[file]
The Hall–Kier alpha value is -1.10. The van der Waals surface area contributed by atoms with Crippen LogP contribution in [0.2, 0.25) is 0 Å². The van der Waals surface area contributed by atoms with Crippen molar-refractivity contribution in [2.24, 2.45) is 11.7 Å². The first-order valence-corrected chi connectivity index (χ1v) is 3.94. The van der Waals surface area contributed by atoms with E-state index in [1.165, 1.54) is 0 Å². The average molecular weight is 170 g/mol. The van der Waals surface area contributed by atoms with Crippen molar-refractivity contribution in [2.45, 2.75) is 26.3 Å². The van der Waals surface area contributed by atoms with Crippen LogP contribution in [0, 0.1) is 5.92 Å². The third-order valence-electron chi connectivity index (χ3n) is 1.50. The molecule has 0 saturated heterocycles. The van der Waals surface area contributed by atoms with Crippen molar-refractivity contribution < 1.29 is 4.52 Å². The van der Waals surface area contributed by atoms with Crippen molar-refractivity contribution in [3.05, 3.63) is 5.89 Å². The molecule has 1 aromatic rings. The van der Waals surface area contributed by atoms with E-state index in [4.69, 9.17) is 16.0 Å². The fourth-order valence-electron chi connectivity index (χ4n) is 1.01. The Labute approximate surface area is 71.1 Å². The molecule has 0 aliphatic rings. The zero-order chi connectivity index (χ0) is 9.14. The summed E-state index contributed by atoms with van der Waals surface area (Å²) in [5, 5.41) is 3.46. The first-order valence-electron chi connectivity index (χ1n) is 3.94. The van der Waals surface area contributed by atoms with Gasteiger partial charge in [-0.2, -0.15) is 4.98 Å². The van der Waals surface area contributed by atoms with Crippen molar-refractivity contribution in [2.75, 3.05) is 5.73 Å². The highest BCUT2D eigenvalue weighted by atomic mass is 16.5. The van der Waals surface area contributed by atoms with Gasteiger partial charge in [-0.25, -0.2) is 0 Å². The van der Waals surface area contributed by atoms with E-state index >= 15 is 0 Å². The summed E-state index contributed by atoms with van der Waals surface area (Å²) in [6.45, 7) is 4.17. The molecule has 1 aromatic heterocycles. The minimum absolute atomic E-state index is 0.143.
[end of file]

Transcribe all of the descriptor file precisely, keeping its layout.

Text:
The Hall–Kier alpha value is -1.10. The van der Waals surface area contributed by atoms with Crippen LogP contribution in [0.2, 0.25) is 0 Å². The van der Waals surface area contributed by atoms with Crippen molar-refractivity contribution in [2.24, 2.45) is 11.7 Å². The first-order valence-corrected chi connectivity index (χ1v) is 3.94. The van der Waals surface area contributed by atoms with E-state index in [1.165, 1.54) is 0 Å². The average molecular weight is 170 g/mol. The van der Waals surface area contributed by atoms with Crippen molar-refractivity contribution in [2.45, 2.75) is 26.3 Å². The van der Waals surface area contributed by atoms with Crippen LogP contribution in [0, 0.1) is 5.92 Å². The third-order valence-electron chi connectivity index (χ3n) is 1.50. The molecule has 0 saturated heterocycles. The van der Waals surface area contributed by atoms with Crippen molar-refractivity contribution < 1.29 is 4.52 Å². The van der Waals surface area contributed by atoms with Crippen molar-refractivity contribution in [3.05, 3.63) is 5.89 Å². The molecule has 1 aromatic rings. The van der Waals surface area contributed by atoms with E-state index in [4.69, 9.17) is 16.0 Å². The fourth-order valence-electron chi connectivity index (χ4n) is 1.01. The Labute approximate surface area is 71.1 Å². The molecule has 0 aliphatic rings. The zero-order chi connectivity index (χ0) is 9.14. The summed E-state index contributed by atoms with van der Waals surface area (Å²) in [5, 5.41) is 3.46. The first-order valence-electron chi connectivity index (χ1n) is 3.94. The van der Waals surface area contributed by atoms with Gasteiger partial charge in [-0.2, -0.15) is 4.98 Å². The van der Waals surface area contributed by atoms with Crippen molar-refractivity contribution in [2.75, 3.05) is 5.73 Å². The highest BCUT2D eigenvalue weighted by atomic mass is 16.5. The van der Waals surface area contributed by atoms with Gasteiger partial charge in [-0.25, -0.2) is 0 Å². The van der Waals surface area contributed by atoms with E-state index >= 15 is 0 Å². The summed E-state index contributed by atoms with van der Waals surface area (Å²) in [6.45, 7) is 4.17. The molecule has 1 aromatic heterocycles. The minimum absolute atomic E-state index is 0.143.